When you first get married, you see visions of fairytales. You wholeheartedly believe that your spouse is the person you were meant to be with, and the two of you will leave happily ever after. Some people may even hear echoes of Mark 10:9 in their heads. This verse says, “Therefore what God has joined together, let no one separate.” Sadly, as time goes by, you may start to realize that your spouse isn’t the person you that they were. You begin to question your decision and ask yourself if you married the wrong person.
This isn’t a rallying cry for you to immediately get divorced, but you may have to consider the option. Before you speak to a divorce attorney, seek God’s counsel to determine whether you’re experiencing the complex reality of married life or the consequences of lousy decision-making skills. Beyond daily prayer and study of the Word, professional counsel should be considered whenever a question concerning the strength of marriage develops. Here are some signs you may have married the wrong person.
They cheat on you.
God doesn’t bless a relationship that starts with infidelity. An unfaithful spouse doesn’t mean that the marriage can’t last, but it sure makes it more complicated than God intended it to be. Hebrews 13:4 says, “Give honor to marriage and remain faithful to one another in marriage. God will surely judge people who are immoral and those who commit adultery.”
Even a marriage that goes the way God intended is hard. Beginning a relationship with adultery is a sure sign you married the wrong person. Luckily, our God is one of restoration and healing, even when we don’t deserve it. Knowing this, you and your spouse may be able to work through the infidelity.
You feel they only married you for sex.
Something is stolen from marriage when sex comes first. Unfortunately, it’s widely accepted in our society. Giving in to someone that can’t wait is a definite sign that we couldn’t wait for what we deserved. It’s hard to believe that God has someone set aside for us, especially when you’ve been waiting for what feels like decades. When we settle for “right now,” we overlook the best scenario.
1 Corinthians 6:18-20 cautions, “Flee from sexual immorality. Every other sin a person commits is outside the body, but the sexually immoral person sins against his own body. Or do you not know that your body is a temple of the Holy Spirit within you, whom you have from God? You are not your own, for you were bought with a price. So glorify God in your body.”
Many of us don’t understand how precious we are to God. We may not know, but everyone who has chosen to marry based upon the decision to have sex first was most likely selected out of the wrong motivations.
They are financially dependent.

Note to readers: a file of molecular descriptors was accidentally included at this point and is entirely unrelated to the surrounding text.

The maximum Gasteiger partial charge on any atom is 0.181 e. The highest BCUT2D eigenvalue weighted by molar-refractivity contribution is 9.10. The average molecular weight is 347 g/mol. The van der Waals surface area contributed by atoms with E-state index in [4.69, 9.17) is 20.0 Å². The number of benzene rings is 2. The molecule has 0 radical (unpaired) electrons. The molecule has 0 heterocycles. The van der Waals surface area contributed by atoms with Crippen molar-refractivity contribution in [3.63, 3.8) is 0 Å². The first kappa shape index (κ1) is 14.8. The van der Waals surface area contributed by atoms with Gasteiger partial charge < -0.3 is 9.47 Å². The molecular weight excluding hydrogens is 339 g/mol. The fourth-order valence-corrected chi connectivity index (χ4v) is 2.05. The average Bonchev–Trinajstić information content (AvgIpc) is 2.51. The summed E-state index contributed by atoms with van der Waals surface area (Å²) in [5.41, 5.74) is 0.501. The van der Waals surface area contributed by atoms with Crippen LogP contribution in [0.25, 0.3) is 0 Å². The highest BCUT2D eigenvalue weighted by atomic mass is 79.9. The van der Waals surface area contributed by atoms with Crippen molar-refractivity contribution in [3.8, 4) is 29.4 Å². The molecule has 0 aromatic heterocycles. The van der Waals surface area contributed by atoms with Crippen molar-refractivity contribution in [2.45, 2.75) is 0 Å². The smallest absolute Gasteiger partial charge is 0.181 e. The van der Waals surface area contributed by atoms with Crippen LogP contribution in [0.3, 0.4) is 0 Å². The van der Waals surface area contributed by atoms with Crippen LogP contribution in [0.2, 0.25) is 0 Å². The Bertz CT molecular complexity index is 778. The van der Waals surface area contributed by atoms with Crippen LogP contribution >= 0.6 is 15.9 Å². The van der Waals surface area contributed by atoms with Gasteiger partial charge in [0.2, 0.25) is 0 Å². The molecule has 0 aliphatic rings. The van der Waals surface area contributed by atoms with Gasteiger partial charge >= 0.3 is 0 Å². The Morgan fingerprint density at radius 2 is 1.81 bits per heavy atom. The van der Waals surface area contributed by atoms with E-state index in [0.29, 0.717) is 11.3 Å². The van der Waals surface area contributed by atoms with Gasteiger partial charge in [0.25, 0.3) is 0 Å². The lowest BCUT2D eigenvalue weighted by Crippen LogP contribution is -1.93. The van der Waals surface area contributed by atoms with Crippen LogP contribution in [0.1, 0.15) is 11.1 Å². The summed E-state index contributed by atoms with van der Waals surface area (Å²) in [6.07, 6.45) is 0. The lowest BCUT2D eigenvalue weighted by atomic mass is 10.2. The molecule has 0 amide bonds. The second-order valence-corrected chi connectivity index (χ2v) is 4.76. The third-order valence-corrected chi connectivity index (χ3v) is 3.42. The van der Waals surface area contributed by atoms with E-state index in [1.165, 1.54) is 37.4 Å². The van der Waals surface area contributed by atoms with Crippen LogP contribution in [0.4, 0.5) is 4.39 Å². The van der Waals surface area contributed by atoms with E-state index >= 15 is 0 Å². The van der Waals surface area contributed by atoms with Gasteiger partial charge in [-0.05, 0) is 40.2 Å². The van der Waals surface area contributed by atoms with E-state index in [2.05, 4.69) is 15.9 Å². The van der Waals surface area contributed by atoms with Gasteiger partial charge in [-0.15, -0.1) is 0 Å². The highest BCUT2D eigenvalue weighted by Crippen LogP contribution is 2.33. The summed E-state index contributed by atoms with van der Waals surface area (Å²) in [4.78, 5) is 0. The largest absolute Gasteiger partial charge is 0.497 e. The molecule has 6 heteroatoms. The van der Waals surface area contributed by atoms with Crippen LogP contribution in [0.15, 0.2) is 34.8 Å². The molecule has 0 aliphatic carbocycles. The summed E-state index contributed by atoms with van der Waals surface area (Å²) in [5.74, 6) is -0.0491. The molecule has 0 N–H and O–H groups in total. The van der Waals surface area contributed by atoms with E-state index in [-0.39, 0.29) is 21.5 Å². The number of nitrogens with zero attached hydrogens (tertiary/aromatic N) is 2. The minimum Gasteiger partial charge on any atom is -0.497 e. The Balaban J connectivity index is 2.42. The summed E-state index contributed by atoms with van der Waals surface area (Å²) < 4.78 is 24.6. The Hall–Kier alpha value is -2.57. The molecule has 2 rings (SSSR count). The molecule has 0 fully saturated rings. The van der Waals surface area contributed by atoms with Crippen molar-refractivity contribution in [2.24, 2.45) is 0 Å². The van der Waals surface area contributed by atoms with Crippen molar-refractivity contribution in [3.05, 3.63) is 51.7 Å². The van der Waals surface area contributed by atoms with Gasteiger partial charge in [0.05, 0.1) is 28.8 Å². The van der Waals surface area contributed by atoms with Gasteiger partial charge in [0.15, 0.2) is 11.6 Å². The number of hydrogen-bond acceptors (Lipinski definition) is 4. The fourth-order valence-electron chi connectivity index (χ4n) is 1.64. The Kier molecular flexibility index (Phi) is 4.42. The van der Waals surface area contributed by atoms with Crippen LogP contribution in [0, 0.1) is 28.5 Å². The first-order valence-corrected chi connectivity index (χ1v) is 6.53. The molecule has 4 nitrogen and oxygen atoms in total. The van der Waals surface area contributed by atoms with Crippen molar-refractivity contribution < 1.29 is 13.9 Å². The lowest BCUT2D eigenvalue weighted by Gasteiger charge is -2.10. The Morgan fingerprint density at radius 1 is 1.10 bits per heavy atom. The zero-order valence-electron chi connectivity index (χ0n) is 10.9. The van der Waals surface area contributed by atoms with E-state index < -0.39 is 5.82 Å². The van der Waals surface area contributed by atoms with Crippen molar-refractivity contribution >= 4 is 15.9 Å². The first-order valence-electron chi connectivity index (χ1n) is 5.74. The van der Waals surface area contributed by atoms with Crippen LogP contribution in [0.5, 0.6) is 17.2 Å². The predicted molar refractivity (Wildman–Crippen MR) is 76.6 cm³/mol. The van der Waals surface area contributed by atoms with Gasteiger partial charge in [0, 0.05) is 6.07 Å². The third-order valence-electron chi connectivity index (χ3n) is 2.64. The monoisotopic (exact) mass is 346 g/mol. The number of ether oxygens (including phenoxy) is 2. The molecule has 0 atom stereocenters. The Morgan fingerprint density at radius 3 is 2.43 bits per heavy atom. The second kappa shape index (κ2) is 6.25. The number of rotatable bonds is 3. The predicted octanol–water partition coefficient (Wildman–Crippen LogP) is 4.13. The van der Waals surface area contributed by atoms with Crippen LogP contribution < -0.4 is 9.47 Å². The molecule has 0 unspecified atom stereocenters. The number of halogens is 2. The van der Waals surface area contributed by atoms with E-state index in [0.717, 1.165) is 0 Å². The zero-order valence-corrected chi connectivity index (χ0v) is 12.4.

Deciding to marry someone based on their income isn’t wise. No payment is guaranteed to last forever, and money won’t make or keep you happy. 1 Timothy 6:10 tells us, “Lust for money brings trouble and nothing but trouble. Going down that path, some lose their footing in the faith completely and live to regret it bitterly ever after.”
Being spoiled with gifts and taken on impulsive vacations is romantic and fun. If we are blessed with people who care about us in that way, it’s not a bad thing. John 10:10 assures us that Jesus died so that we may live life to the fullest; however, that’s not accomplished through financial gain and shouldn’t be a requirement for who we are going to marry.
There are unresolved conflicts.
Saying yes to marriage because we can’t say no isn’t a good excuse to walk down the aisle. If there is conflict in a relationship before marriage, it won’t magically go away during your honeymoon. Counting on marriage to heal all wounds will only make them worse.
Proverbs 10:12 says, “Hatred stirs up conflict, but love covers over all wrongs.” This verse can be misinterpreted to presume that human love embodied by a wedding ring and vows can defeat any hatred, but God’s love has the power to overcome all hate. When two people are seeking God first, it’s His love that unites them together. Instead of working on our hearts with God, we’ve made the wrong choice if we’ve taken God’s Word out of context to fit our wants and desires.
They abuse you.
God would never want us to be abused by our spouse. Sadly, many men and women are caught in this cycle before the wedding day and afterward. You picked wrong if you thought that was the person God had intended for you, but the beauty of our Savior is that anyone can be restored. Ephesians 4:32 reminds us to “Be kind and compassionate to one another, forgiving each other, just as in Christ God forgave you.” If you find yourself in an abusive situation, find the professional help needed and leave an unsafe environment.
They’re a workaholic.
Sadly, our have-to-have-it-all society breeds workaholics. Marriage and family take time to nourish, and we wrongly assume that a person who puts their career first will appropriate their time to raise one. Psalm 127:2 reminds us that God provides for His children, saying, “God provides for His own. It is pointless to get up early, work hard, and go to bed late anxiously laboring for food to eat; for God provides for those He loves, even while they are sleeping.” God’s provision shouldn’t be mistaken for laziness. Living out God’s purpose for our lives is hard work. Marriages are a part of that plan and will require a work ethic unique to that relationship.
Marriage is never a walk in the park and shouldn’t be entered into lightly. Before starting divorce proceedings, it would be best to discuss your issues with your spouse or consider marital counseling. If they love you like they say they do, they’ll stop at nothing to make the relationship work.